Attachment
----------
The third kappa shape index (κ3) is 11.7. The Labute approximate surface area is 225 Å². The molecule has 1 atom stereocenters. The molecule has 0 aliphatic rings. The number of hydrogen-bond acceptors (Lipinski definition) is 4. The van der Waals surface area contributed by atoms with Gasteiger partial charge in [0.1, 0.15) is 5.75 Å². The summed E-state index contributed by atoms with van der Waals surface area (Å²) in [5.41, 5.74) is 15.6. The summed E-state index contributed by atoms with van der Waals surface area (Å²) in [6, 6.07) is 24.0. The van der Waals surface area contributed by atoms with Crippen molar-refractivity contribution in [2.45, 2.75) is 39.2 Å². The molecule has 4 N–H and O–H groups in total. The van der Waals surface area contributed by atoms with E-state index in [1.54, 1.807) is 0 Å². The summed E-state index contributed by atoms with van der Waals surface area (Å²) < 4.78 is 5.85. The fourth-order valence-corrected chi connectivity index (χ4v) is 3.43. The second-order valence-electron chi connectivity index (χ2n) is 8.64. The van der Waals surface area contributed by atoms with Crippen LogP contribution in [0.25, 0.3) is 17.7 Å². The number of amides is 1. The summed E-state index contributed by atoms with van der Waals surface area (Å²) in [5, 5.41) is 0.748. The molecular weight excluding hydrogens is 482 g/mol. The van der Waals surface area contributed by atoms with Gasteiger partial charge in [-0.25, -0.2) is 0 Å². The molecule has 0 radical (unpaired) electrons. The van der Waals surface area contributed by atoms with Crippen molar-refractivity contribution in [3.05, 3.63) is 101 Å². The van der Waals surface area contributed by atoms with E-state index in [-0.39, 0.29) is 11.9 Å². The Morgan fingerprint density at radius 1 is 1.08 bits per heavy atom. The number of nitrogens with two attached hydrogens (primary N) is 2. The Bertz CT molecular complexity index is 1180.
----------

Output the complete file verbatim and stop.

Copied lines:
The third kappa shape index (κ3) is 11.7. The Labute approximate surface area is 225 Å². The molecule has 1 atom stereocenters. The molecule has 0 aliphatic rings. The number of hydrogen-bond acceptors (Lipinski definition) is 4. The van der Waals surface area contributed by atoms with Gasteiger partial charge in [0.1, 0.15) is 5.75 Å². The summed E-state index contributed by atoms with van der Waals surface area (Å²) in [5.41, 5.74) is 15.6. The summed E-state index contributed by atoms with van der Waals surface area (Å²) in [6, 6.07) is 24.0. The van der Waals surface area contributed by atoms with Crippen molar-refractivity contribution in [2.45, 2.75) is 39.2 Å². The molecule has 4 N–H and O–H groups in total. The van der Waals surface area contributed by atoms with E-state index in [1.54, 1.807) is 0 Å². The summed E-state index contributed by atoms with van der Waals surface area (Å²) < 4.78 is 5.85. The fourth-order valence-corrected chi connectivity index (χ4v) is 3.43. The second-order valence-electron chi connectivity index (χ2n) is 8.64. The van der Waals surface area contributed by atoms with Crippen LogP contribution in [0.25, 0.3) is 17.7 Å². The number of amides is 1. The summed E-state index contributed by atoms with van der Waals surface area (Å²) in [5, 5.41) is 0.748. The molecular weight excluding hydrogens is 482 g/mol. The van der Waals surface area contributed by atoms with Gasteiger partial charge in [-0.25, -0.2) is 0 Å². The molecule has 0 radical (unpaired) electrons. The van der Waals surface area contributed by atoms with Crippen molar-refractivity contribution in [3.05, 3.63) is 101 Å². The van der Waals surface area contributed by atoms with E-state index in [-0.39, 0.29) is 11.9 Å². The Morgan fingerprint density at radius 1 is 1.08 bits per heavy atom. The number of nitrogens with two attached hydrogens (primary N) is 2. The Bertz CT molecular complexity index is 1180.